So the Ionic officially landed in October, except some of the features we were promised were missing. Want to use Fitbit Pay and you live outside of the US? Good luck. There's not a great deal of banks that have been signed up just yet. We're sure that will change, but a decent amount of support should have been there from the start.

Anything else?

That offline music service support still hasn't made it out of the US either. Pandora users are the only ones that can get in on the action, but everyone else is still waiting to see what music service is signed up. There's also a bunch of coaching features still MIA. So while the hardware is here, the full package it most certainly is not.

Fitbit, you are not alone

Garmin launched the Vivoactive 3 recently and while we were big fans of the sporty smartwatch sequel to the Vivoactive HR, we were disappointed not to be able to test out its Fitbit Pay equivalent, Garmin Pay. (There's a theme emerging here). Now we know there is going to be a lot of work involved getting these banks on board, but we'd like to think that Garmin and Fitbit would be able to have a few more sewn up in time for launch.

You're not getting away either Apple

Yes, the Watch Series 3 is here and arrived on time with LTE so you could stream Apple Music from your smartwatch. Just not yet. Granted it is coming soon and Apple hasn't kept us waiting too long for it, but it's arguably the feature we think makes best use of that added connectivity support. Our US editor Hugh has tried out streaming music from his Watch Series 3 if you want to find out what it's like.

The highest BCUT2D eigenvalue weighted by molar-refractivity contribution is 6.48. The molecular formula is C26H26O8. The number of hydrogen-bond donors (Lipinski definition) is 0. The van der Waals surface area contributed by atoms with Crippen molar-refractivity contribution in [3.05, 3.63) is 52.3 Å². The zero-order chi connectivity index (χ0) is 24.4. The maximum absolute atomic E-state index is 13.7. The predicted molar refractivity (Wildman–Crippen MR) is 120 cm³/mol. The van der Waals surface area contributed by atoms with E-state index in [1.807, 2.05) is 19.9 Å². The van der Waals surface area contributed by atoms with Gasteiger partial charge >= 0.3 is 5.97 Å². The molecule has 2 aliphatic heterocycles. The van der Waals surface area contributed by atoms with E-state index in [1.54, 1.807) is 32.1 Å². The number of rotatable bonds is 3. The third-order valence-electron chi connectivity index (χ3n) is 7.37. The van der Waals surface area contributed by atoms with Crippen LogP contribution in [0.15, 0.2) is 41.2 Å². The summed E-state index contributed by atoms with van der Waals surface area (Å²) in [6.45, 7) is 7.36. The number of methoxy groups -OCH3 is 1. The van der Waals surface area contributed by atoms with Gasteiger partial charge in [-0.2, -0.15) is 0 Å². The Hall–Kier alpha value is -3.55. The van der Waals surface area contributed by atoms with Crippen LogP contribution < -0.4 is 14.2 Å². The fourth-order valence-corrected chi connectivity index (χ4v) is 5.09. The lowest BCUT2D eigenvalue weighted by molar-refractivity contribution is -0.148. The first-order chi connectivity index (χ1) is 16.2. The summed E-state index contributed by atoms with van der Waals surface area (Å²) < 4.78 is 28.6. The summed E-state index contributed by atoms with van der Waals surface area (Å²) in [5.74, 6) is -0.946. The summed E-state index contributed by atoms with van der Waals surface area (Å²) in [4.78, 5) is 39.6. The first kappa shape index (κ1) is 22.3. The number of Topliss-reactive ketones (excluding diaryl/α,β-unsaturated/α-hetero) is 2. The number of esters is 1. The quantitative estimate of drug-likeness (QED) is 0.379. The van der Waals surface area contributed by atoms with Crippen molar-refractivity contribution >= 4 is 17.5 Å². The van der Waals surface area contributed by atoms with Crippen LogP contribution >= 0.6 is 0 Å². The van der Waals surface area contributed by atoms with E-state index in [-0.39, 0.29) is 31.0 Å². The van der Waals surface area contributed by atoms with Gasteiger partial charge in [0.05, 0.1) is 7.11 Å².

Anyone else?

There's definitely a few more. We are still waiting on Tag Heuer's smartwatch for women it revealed it was planning to launch this year. Swarovski, a big name in the jewellery world was expected to present us with its very first Android Wear smartwatch at the Baselworld watch fair this year. But it did not and Robert Buchbauer member of the Swarovski Executive Board told us:

"Swarovski has decided to postpone its smart device initiative and will not present new smart device products at Baselworld 2017. Swarovski is simply not ready yet. We cannot yet make any statement regarding the timing of the launch."

So what's the deal here?

Well, that clearly smartwatches are still really hard to build. Whether it's tweaking software or agreeing deals and partnerships with services that will be available through these watches, even the big companies are clearly finding it tough going.

In our opinion, if it's not ready, don't launch it. We'd rather wait, even if that means a slightly more dated product on arrival. Just don't keep us waiting too long, otherwise we might start looking elsewhere.

How we test

Michael Sawh


Michael Sawh has been covering the wearable tech industry since the very first Fitbit landed back in 2011. Previously the resident wearable tech expert at Trusted Reviews, he also marshaled the features section of

He also regularly contributed to T3 magazine when they needed someone to talk about fitness trackers, running watches, headphones, tablets, and phones.

Michael writes for GQ, Wired, Coach Mag, Metro, MSN, BBC Focus, Stuff, TechRadar and has made several appearances on the BBC Travel Show to talk all things tech. 

Michael is a lover of all things sports and fitness-tech related, clocking up over 15 marathons and has put in serious hours in the pool all in the name of testing every fitness wearable going. Expect to see him with a minimum of two wearables at any given time.